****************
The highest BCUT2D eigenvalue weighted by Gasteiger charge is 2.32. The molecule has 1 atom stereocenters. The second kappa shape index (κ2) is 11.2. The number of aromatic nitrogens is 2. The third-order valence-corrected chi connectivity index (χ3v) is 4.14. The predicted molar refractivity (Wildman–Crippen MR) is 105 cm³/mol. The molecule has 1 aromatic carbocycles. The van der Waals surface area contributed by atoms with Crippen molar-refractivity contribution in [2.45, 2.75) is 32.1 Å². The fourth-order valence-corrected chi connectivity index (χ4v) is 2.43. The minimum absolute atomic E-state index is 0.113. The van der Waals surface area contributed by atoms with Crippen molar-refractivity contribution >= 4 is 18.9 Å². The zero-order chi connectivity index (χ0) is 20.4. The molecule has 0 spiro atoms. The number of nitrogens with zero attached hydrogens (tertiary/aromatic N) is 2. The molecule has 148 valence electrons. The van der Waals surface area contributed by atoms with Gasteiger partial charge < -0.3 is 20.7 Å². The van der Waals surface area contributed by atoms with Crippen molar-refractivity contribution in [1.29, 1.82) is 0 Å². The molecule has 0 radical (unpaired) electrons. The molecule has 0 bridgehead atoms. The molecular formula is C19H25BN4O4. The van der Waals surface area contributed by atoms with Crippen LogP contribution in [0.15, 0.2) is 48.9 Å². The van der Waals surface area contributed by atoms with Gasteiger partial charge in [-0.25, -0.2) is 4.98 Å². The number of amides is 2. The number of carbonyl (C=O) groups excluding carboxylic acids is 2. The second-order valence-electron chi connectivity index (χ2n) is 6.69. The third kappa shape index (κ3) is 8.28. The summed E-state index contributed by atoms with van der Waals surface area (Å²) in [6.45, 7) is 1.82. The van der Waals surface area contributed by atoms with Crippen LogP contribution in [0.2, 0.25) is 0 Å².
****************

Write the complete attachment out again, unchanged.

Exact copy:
The highest BCUT2D eigenvalue weighted by Gasteiger charge is 2.32. The molecule has 1 atom stereocenters. The second kappa shape index (κ2) is 11.2. The number of aromatic nitrogens is 2. The third-order valence-corrected chi connectivity index (χ3v) is 4.14. The predicted molar refractivity (Wildman–Crippen MR) is 105 cm³/mol. The molecule has 1 aromatic carbocycles. The van der Waals surface area contributed by atoms with Crippen molar-refractivity contribution in [2.45, 2.75) is 32.1 Å². The fourth-order valence-corrected chi connectivity index (χ4v) is 2.43. The minimum absolute atomic E-state index is 0.113. The van der Waals surface area contributed by atoms with Crippen molar-refractivity contribution >= 4 is 18.9 Å². The zero-order chi connectivity index (χ0) is 20.4. The molecule has 0 spiro atoms. The number of nitrogens with zero attached hydrogens (tertiary/aromatic N) is 2. The molecule has 148 valence electrons. The van der Waals surface area contributed by atoms with Gasteiger partial charge < -0.3 is 20.7 Å². The van der Waals surface area contributed by atoms with Crippen molar-refractivity contribution in [1.29, 1.82) is 0 Å². The molecule has 0 radical (unpaired) electrons. The molecule has 0 bridgehead atoms. The molecular formula is C19H25BN4O4. The van der Waals surface area contributed by atoms with Crippen LogP contribution in [0.15, 0.2) is 48.9 Å². The van der Waals surface area contributed by atoms with Gasteiger partial charge in [-0.25, -0.2) is 4.98 Å². The number of amides is 2. The number of carbonyl (C=O) groups excluding carboxylic acids is 2. The second-order valence-electron chi connectivity index (χ2n) is 6.69. The third kappa shape index (κ3) is 8.28. The summed E-state index contributed by atoms with van der Waals surface area (Å²) in [6.45, 7) is 1.82. The van der Waals surface area contributed by atoms with Crippen LogP contribution in [0.2, 0.25) is 0 Å².